Debra Prinzing

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How to choose the freshest bouquets and flowers at your local farmers’ market

Tuesday, May 14th, 2013

Field-grown peonies should be selected at the “marshmallow” stage, when the heads have just a little give when squeezed.

Forget flowers grown far from home. You’ll find the best blooms right in your own neighborhood – straight from a local flower farmer.

The growth of local farmers’ markets is staggering – up 17 percent nationwide in 2011, according to the USDA (USDA Farmers’ Market Data). And as more farmers’ markets establish in communities across the U.S., you can be certain to find more beautiful flower stalls, which is great news for the DIY floral designer, hostess and nature- lover.

When you shop at a weekly farmers’ market, look for fresh, seasonal and uncommon floral crops – you’ll be wowed by the selection and quality. Yes, it’s fun to meet the people who grow these blooms. But you can also learn from their experience and knowledge — ask your flower farmer for tips on how to care for their beautiful stems at home. Here are some of the best ways to enjoy farmers’ market flowers and extend their vase life:

Selection: Most farmers harvest their crops as close to market day as possible, ensuring very fresh varieties – straight from the field. Shop early in the morning for the best choice (plus, flowers are always happier when it’s cooler!). If the market is in an uncovered location, expect to see large awnings or umbrellas to keep the floral products out of direct sun. Look at the stall’s hygiene – are the buckets clean and filled with fresh water? Be sure to ask “Where is your farm?” and “Why type of growing practices do you use?” – let the vendor know you appreciate sustainable practices.

What to look for:

  • Shop the Farmers' Market

    Chicago floral designer Lynn Fosbender, owner of Pollen Flowers, relies on Midwest flower farmers for her summertime vase arrangements and bouquets.

    When choosing a mixed bouquet, look at all the ingredients to see that they are equally fresh. The focal flowers, softly-textured delicate elements and foliage should feel plump; not wilted or limp. When selecting a straight bunch, often called a “grower’s bunch,” check that all the stems are similar in length and all the blooms are similar size.

  • Flower heads should be relatively tight on most varieties, ensuring that they will continue to open in the vase on your dining table.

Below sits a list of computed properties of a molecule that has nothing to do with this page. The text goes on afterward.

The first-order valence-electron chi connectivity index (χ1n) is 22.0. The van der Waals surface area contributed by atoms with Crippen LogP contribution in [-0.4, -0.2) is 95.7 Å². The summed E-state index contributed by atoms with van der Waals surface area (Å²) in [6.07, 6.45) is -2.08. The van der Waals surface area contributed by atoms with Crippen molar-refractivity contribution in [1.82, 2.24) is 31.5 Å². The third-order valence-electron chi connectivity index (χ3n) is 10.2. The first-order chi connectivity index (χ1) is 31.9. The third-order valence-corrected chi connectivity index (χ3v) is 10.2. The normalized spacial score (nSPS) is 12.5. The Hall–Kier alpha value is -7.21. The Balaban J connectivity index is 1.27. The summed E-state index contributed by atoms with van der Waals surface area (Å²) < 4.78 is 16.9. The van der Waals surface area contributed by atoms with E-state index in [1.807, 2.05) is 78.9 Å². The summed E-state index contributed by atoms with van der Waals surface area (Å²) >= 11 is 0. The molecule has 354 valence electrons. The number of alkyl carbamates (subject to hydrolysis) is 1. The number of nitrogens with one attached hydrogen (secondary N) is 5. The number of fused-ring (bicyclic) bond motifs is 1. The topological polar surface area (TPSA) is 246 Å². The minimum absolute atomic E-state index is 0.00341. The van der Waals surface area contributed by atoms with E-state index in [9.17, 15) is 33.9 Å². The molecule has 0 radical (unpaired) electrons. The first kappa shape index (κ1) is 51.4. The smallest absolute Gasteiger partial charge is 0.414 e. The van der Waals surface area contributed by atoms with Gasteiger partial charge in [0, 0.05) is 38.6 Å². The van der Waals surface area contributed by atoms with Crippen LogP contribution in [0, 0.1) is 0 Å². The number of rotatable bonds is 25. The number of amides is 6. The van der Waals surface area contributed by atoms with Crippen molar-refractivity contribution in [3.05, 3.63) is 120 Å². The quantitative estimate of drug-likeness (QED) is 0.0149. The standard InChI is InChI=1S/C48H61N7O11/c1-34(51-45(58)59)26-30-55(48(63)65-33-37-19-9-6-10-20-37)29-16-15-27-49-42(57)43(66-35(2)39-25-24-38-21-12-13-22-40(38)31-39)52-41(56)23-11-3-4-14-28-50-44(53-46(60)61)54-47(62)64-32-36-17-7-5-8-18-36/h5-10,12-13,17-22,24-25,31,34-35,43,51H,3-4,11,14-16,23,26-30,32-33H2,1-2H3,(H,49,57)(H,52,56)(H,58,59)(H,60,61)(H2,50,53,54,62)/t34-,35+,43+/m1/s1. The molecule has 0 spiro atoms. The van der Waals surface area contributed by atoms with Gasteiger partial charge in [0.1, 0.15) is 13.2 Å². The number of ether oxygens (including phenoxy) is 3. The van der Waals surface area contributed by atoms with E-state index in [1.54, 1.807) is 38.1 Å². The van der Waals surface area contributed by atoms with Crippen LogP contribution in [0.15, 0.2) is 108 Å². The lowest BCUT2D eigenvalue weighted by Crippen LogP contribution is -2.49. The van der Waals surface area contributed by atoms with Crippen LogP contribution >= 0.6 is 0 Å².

• Some flowers, such as dahlias, do not open further once cut, so what you see is what you get. Others, like zinnias, can be fully open and they’ll last well over a week.
  • With lilies, such as Stargazer or the Asiatic varieties, choose stems with plump, tight buds and possibly only one full bloom – you’ll have more than a week of enjoyment as those flowers open in succession.
  • Sunflowers should be about half or two-thirds open and will soon look fuller as their petals unfurl in the vase.
  • Tulips should have a tight head with the tips of the foliage as tall as possible (if the tulip head is far above the foliage tips, it means the flowers have been in water for several days, as the stems continue to “grow”).
  • Daffodils that are tight in bud will open beautifully to a full trumpet shape indoors.
  • Peonies should be in the “marshmallow” stage (squeeze the bud gently and you’ll feel a spongy quality – like a marshmallow). If you buy fully-opened peonies, they won’t last long at home.
  • Garden roses should not have tight heads or fully-opened heads; look for a partially open rose head.
  • Tall or spiked flowers, such as delphiniums, gladiolas and snapdragons, should have tight or closed buds along the top one-third of the stem, with the lower two-thirds in bloom; those upper-most buds will open in your vase.
  • Lilacs are not known for lasting more than 5 days or so – but their intoxicating fragrance makes up for their shorter vase life. Pick lilacs with the top florets still in bud.
  • Hydrangeas should be almost fully open and they will need lots of fresh water – up to their necks in a vase – to ensure that the entire stem is hydrated.
  • All stems should be clean, stripped of their bottom foliage, and not slimy. Any remaining leaves should be fresh and un-bruised.